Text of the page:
Pitch made for paid family leave in Nebraska

Panel hears pitch for paid family leave programs in Nebraska, though action unlikely this year

Associated Press

LINCOLN, Neb. (AP) -- Bills that would give Nebraska workers paid family medical and sick leave drew support Monday from labor groups and opposition from business organizations, but lawmakers aren't likely to act on them this year.

One bill by Sen. Annette Dubas would provide up to six consecutive weeks of paid family leave to care for a newborn, or an adopted or foster child. Another by Sen. Danielle Conrad would require employers to offer one hour of paid sick leave for a full-time employee for every 30 hours worked. Both were presented Monday to the Legislature's Business and Labor Committee.

Dubas, of Fullerton, said she introduced the medical-leave bill after several family members and one of her legislative staffers had children.

"I saw the economic challenges these families faced as they looked at taking time off," Dubas said. "If families are required to use up all of their vacation, personal and sick days to stay at home with their newborn, what happens if they need that time later?"

The bill would direct the Nebraska Department of Labor to establish a program, financed through an employee payroll tax. It also would apply to sick family members or workers who face serious medical problems. The federal Family Medical Leave Act provides up to 12 weeks of unpaid leave, but Dubas said it only covers about half of the nation's workforce.

Conrad, of Lincoln, said her bill doesn't require to employers to pay for unused sick leave when an employee leaves and wouldn't apply to very small businesses.

"I introduced this legislation because it addresses a critical workforce issue," she said.

Rodney D. Vlcek, president of the Nebraska State AFL-CIO, said the bills would help provide security to working families and ensure they're productive while on the job. Vlcek said employees without paid sick tend to stay sick longer and struggle to visit doctors during regular working hours.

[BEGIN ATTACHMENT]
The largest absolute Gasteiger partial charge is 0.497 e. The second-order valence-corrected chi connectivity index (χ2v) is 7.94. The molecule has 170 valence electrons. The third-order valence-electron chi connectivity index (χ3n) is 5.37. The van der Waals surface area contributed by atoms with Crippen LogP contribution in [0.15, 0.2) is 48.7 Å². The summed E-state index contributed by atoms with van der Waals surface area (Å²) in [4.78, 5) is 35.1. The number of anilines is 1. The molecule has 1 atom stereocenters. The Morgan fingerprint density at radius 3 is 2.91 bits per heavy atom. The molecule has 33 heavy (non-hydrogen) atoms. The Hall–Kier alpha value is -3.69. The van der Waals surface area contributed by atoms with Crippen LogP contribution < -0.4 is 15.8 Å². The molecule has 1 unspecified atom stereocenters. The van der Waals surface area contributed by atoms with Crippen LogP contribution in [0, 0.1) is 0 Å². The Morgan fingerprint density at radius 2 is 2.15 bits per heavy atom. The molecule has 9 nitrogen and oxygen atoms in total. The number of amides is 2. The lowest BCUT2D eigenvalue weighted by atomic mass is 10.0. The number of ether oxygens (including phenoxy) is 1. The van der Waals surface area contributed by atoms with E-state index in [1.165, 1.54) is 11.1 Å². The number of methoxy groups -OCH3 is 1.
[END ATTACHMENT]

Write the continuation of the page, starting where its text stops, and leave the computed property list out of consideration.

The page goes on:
"For businesses, a healthy workforce is a productive workforce," he said. "While they may have to make due with a smaller staff when an employee is ill, this is far better than employees who risks spreading their illnesses to co-workers."

Ron Sedlacek, a lobbyist for the Nebraska Chamber of Commerce & Industry, said details about how the employee payroll tax would be imposed weren't specified. Sedlacek said chamber members would prefer a bill at the federal level, though he acknowledged that they would likely oppose a federal proposal as well.

Robert J. Hallstrom, a lobbyist for the National Federation of Independent Business, said employers should have the flexibility to set benefit packages themselves.

"Our members consistently have indicated that they oppose government mandates of this type," he said.

The proposals are unlikely to advance because they weren't designated as priority bills, and the session is more than halfway finished. Dubas, who is leaving office because of term limits, said she hopes to meet with groups after the session ends to keep the issues alive for lawmakers next year.

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The bills are LB955 and LB1090

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